‘Warming up’ to help the homeless

Community nursing students Tasha Tennant (left), Jen Dicks, Michelle Crone and Carly Lunn (right) with some of the items they have collected for homeless people in Durham Region. Photo credit: John Elambo

Durham College students can drop off shirts, shoes, socks, and sweaters to help people in need through the “Warm up to Poverty” project this week.

Four students in the Durham College Practical Nursing program, along with one of their placement instructors, and Daniel Cullen, an Oshawa man who was homeless and is now the founder of H.O.P. E. Coalition, started the “Warm up Poverty” campaign to spread awareness about the number of people living on the streets in this region.

“That’s what the idea of warming up to poverty is,” says Cullen. “It’s people realizing what people don’t have and because they don’t have, they try to survive so they put on two sweaters, a shirt, two jackets, two pairs of pants.”

According to the Point in Time (PiT) Count, the measure of the number of homeless people on a specific day, there were 291 people experiencing homelessness in Durham Region in April.

Nursing students first helped homeless people back in September. The first group of did a sock drive and distributed more than 400 pairs across Durham Region. Now there’s a second group involved with “Warm up to Poverty.”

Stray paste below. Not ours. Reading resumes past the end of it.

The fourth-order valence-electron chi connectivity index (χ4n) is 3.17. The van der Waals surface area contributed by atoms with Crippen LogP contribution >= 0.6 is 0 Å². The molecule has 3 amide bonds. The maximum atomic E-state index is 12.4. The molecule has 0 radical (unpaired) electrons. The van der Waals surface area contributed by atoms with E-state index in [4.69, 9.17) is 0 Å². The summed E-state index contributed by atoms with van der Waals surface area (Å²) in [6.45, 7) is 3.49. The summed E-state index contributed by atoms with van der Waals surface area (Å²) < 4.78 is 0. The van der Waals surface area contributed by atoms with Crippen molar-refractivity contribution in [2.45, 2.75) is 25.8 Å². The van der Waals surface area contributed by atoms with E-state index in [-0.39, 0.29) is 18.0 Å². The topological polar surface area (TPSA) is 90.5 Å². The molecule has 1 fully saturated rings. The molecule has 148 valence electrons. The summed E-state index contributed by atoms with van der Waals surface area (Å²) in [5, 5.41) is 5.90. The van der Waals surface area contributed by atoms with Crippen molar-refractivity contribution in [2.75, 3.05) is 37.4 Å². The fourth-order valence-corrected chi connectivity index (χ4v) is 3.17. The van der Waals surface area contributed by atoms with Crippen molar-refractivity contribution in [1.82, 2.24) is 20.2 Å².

Student Carly Lunn says she engaged people on social media, Facebook and Riot Radio to spread the awareness and ask for donations.

“There’s still lots coming. Just throughout my nursing friends, my family, their family. We’ve talked to people and a lot of stuff are dropped off to the houses so it’s all actually going to be here,” says Lunn.

Cullen says they’ve collected some items but still have a long way to go.

“We’ve got several bags of stuff that we’ve collected along the way. Some coats, not enough coats, and we’ve got socks,” says Cullen.

The main goal is to make people aware of homelessness in Durham Region and create some sense of empathy for the community and hope for those in need.

Lunn says she’s lucky to be a part of Cullen’s project and it’s making an impact on her community experience with nursing. Likewise, Cullen says he’s fortunate to be involved.

“They have to do community nursing, so the H.O.P. E. Coalition facilitates community nurses from Durham College to do their community placement and at the same time demystify homelessness. I do that,” he says.

The nursing students are also doing a fundraiser called “Toonie for Tummies” on Nov. 29.

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